The history of Ubisoft Quebec, particularly its two Assassin’s games, surely indicates Immortals Fenyx Rising will be an expansive time-sink of an adventure. However, the question remains how this enormous Breath of the Wild contender will appeal and to whom. Perhaps Ubisoft sees its Far Cry and Tom Clancy fans are aging and added pop music trailers and irreverent humor to Immortals to attract those twerkin, Tiktokin’ youths.

Call of the Sea

Release Date: Dec. 8, 2020

Platform: PC, Xbox One, Xbox Series X|S

Announced earlier in the year at Microsoft’s Xbox Series X software reveal, Call of the Sea is another wonderful-looking “walking sim”-style first-person adventure, with brightly colored environments, plenty of puzzles, and a surreal mystery plucked from the Lovecraftian mythos.

Not everything Lovecraft has to be grim, incomprehensible, and culturally dated: Call of the Sea is deliberately stepping away from the horror genre while retaining a sense of the strange and cosmic. Call of the Sea lacks combat or sanity mechanics that show up in other Lovecraft-inspired games, instead focusing on exploration and puzzles akin to in classics like Myst and modern titles like Firewatch.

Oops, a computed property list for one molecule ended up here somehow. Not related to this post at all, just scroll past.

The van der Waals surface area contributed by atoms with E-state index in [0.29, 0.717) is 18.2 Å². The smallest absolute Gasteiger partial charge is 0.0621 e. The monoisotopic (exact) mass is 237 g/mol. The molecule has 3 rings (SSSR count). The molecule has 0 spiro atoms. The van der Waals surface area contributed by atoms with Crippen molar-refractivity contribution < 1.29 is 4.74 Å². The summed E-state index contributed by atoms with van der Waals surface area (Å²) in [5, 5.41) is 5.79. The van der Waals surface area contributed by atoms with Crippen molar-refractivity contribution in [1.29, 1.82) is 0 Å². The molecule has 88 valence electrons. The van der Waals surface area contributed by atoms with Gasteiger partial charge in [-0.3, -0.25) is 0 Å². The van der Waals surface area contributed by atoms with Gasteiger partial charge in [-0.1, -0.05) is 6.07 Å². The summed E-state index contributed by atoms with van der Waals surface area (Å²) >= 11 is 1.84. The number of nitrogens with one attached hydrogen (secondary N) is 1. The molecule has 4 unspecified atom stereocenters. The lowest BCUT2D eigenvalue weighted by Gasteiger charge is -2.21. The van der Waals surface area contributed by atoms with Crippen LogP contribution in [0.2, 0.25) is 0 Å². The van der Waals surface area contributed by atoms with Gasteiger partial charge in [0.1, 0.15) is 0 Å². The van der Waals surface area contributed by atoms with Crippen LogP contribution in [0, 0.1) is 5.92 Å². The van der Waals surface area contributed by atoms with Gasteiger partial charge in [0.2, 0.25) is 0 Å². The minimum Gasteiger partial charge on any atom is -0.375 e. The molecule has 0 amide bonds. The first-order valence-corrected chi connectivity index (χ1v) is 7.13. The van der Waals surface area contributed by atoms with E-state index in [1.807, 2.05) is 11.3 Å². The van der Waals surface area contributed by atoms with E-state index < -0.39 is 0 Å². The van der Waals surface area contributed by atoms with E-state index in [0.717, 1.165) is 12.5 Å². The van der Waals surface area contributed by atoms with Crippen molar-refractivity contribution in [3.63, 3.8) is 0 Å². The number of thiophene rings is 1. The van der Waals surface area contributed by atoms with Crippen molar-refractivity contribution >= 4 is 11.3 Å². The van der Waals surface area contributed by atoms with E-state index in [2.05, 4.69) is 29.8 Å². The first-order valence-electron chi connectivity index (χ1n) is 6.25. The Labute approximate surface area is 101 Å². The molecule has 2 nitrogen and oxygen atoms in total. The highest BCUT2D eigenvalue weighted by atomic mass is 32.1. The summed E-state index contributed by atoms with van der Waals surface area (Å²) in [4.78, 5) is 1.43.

Will the game’s use of ray tracing on Xbox Series X | S transform the experience? That almost does not matter; Call of the Sea looks beautiful either way. What I hope for most is that there are further twists in the single player story beyond the Innsmouth-like mystery established in the trailers.

Notable Dates for Single Player-Friendly Games

Dec. 1 — Chronos: Before the Ashes (PC, PS4, XBO, NS)

Dec. 3 — GunPig (NS), ALTDEUS: Beyond Chronos (Oculus Rift, no relation to Chronos), High Speed Cataclysm (PC), El Hijo – A Wild West Tale (PC)

Dec. 4 — Dragon Quest XI S (PC, PS4, XBO, already on NS), Nine Witches: Family Disruption (PC, PS4, XBO, NS)

Dec. 7 — Drawn to Life: Two Realms (PC, NS)

Dec. 8 — Ryte: The Eye of Atlantis (PC VR, Oculus Rift), Space Raiders in Space (PC)

Dec. 9 — Woodsalt (PC, NS, pushed back from October)

Dec. 10 — Cyberpunk 2077 (PC, PS4, XBO—maybe), Inexplicable Deaths in Damipolis: Inner Thoughts (PC), Orwell’s Animal Farm (PC), Alt-Frequencies (NS, already on PC)

Dec. 11 — Medal of Honor: Above and Beyond (PC VR, Oculus Rift), Warplanes: WWI Sky Aces (NS), Torto: Cursed Divine (PC), SiNKR 2 (XBO)

Dec. 15 — Simpocalypse (PC early access)

Dec. 17 — Airborne Kingdom (PC)

As a result of release date shifts and the general state of the world, there are other games set to release soon that lack firm release dates. Until next year, enjoy playing single player games!